The official blog of Abacus Group — a place to share our knowledge and thoughts on trends in recruiting

February 29, 2012

How to Enhance Your Relationships with Executive Recruiters

An article by Bill Barnett in the Harvard Business Review discusses several valuable strategies for senior-level professionals in dealing with recruiters. Barnett’s overarching point is that, while professionals should avoid the fatal mistake of constantly looking for new employment, they can benefit tremendously from establishing steady relationships with executive search consultants – if they know how to do so effectively. Within Barnett’s main idea is four supplementary pieces of advice to high-level professionals:

1. Network with recruiters before the need for a new job arises.
This way, the search consultant will have adequate time to understand the candidate’s personality and preferences.

2. Don’t work with consultants who are concerned only with filling jobs immediately.
The best recruiters are those who are able to talk in-depth to professionals about their careers. If this criterion is fulfilled, then ask questions about the recruiter’s role within the search firm and his or her past success with finding candidates new jobs.

3. Avoid relying entirely on the recruiter.
Fulfill your share of responsibility in the search by being honest and creating a strong value proposition. Also, steer clear of “working around” the recruiter in the form of unguided correspondence with a prospective employer.

4. Provide constructive feedback to recruiters when not interested in a position.
This helps the recruiter to better understand the professional’s specific objectives and to gain insight into industry perceptions.

While Barnett’s article is geared toward senior-level professionals, his suggestions also apply to candidates at any level and in any industry, including Accounting, Finance, IT and Administrative Support. Employers in these fields seek candidates with job stability. The technical skills and industry knowledge often required for positions in these fields prohibit large gaps of unemployment. This is why professionals should connect with recruiters before the need for a new job arises, as Barnett suggests. Barnett’s warning about partnering with recruiters who are uninformed about the nature of your work or who have a poor placement history is also valid for Accounting, Finance, IT and Administrative Support professionals, since the work involved in these fields warrants consultation from knowledgeable recruiters who regularly fulfill client and candidate expectations. Barnett’s proposal to avoid relying solely on the recruiter is also applicable to these fields; you need to let the recruiter know your strengths, preferences and career history in order to attain a new position that is a good fit. The last recommendation – providing constructive feedback – is also relevant for Accounting, Finance, IT and Administrative Support professionals because it prevents the recruiter from presenting unfavorable positions and also diminishes the likelihood that the recruiter will disappoint his or her client with candidates who are not genuinely interested in the positions.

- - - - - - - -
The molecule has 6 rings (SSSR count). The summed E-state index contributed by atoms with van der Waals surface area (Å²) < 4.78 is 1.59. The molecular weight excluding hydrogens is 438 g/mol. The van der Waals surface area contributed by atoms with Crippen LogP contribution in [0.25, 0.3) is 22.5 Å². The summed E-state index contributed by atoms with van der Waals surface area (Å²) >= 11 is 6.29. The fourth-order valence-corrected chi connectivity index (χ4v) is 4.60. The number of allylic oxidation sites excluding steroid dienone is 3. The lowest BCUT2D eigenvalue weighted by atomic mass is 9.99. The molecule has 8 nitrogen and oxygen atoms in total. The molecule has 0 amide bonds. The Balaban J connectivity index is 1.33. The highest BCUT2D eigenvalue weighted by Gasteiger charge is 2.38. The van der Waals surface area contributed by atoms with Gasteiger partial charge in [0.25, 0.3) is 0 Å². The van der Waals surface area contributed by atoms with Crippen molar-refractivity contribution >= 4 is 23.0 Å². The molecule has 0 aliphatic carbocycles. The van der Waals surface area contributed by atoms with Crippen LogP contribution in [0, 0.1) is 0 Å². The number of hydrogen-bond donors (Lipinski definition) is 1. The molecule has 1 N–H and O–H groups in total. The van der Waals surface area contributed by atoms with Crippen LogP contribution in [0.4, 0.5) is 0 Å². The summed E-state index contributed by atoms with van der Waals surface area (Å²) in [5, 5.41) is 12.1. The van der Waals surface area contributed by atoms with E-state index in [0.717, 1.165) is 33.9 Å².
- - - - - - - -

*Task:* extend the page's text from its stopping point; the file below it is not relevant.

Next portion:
Given Barnett’s suggestions for senior-level executives, and their direct transferability to the realm of Accounting, Finance, IT and Administrative Support, one can develop a stronger understanding of how to achieve the best possible results when working with recruiters. While finding new employment can be challenging, following these four guidelines when networking with a recruiter can prove tremendously rewarding in terms of career development. For additional information about new job opportunities, visit Abacus Group’s job listings or contact a representative.

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